Continuous Monitoring of Vital Signs Using Wearable Devices on the General Ward: Pilot Study
SourceJMIR mHealth and uHealth, 5, 7, (2017), pp. e91
Article / Letter to editor
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JMIR mHealth and uHealth
SubjectRadboudumc 10: Reconstructive and regenerative medicine RIHS: Radboud Institute for Health Sciences; Radboudumc 10: Reconstructive and regenerative medicine RIMLS: Radboud Institute for Molecular Life Sciences; Radboudumc 14: Tumours of the digestive tract RIHS: Radboud Institute for Health Sciences; Radboudumc 16: Vascular damage RIHS: Radboud Institute for Health Sciences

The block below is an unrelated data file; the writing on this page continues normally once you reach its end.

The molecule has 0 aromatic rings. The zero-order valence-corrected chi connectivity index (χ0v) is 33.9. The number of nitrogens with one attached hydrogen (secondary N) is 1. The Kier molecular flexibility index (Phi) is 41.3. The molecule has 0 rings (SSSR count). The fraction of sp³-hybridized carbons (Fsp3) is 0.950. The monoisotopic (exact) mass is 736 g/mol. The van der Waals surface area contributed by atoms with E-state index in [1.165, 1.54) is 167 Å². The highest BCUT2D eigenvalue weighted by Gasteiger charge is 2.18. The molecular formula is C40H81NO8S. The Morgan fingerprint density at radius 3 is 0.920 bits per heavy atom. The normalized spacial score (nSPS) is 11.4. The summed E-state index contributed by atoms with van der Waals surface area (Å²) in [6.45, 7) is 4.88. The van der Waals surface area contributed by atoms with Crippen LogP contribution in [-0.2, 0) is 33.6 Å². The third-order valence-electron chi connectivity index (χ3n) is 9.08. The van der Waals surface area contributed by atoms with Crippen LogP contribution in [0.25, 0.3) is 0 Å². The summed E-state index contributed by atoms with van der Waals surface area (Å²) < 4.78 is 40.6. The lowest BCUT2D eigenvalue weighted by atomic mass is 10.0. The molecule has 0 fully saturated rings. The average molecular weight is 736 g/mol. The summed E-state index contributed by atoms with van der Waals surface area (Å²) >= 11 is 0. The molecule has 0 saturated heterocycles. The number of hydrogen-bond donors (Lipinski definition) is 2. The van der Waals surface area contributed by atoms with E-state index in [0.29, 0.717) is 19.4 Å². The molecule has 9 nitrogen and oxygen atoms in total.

BACKGROUND: Measurement of vital signs in hospitalized patients is necessary to assess the clinical situation of the patient. Early warning scores (EWS), such as the modified early warning score (MEWS), are generally calculated 3 times a day, but these may not capture early deterioration. A delay in diagnosing deterioration is associated with increased mortality. Continuous monitoring with wearable devices might detect clinical deterioration at an earlier stage, which allows clinicians to take corrective actions. OBJECTIVE: In this pilot study, the feasibility of continuous monitoring using the ViSi Mobile (VM; Sotera Wireless) and HealthPatch (HP; Vital Connect) was tested, and the experiences of patients and nurses were collected. METHODS: In this feasibility study, 20 patients at the internal medicine and surgical ward were monitored with VM and HP simultaneously for 2 to 3 days. Technical problems were analyzed. Vital sign measurements by nurses were taken as reference and compared with vital signs measured by both devices. Patient and nurse experiences were obtained by semistructured interviews. RESULTS: In total, 86 out of 120 MEWS measurements were used for the analysis. Vital sign measurements by VM and HP were generally consistent with nurse measurements. In 15% (N=13) and 27% (N=23) of the VM and HP cases respectively, clinically relevant differences in MEWS were found based on inconsistent respiratory rate registrations. Connection failure was recognized as a predominant VM artifact (70%). Over 50% of all HP artifacts had an unknown cause, were self-limiting, and never took longer than 1 hour. The majority of patients, relatives, and nurses were positive about VM and HP. CONCLUSIONS: Both VM and HP are promising for continuously monitoring vital signs in hospitalized patients, if the frequency and duration of artifacts are reduced. The devices were well received and comfortable for most patients.
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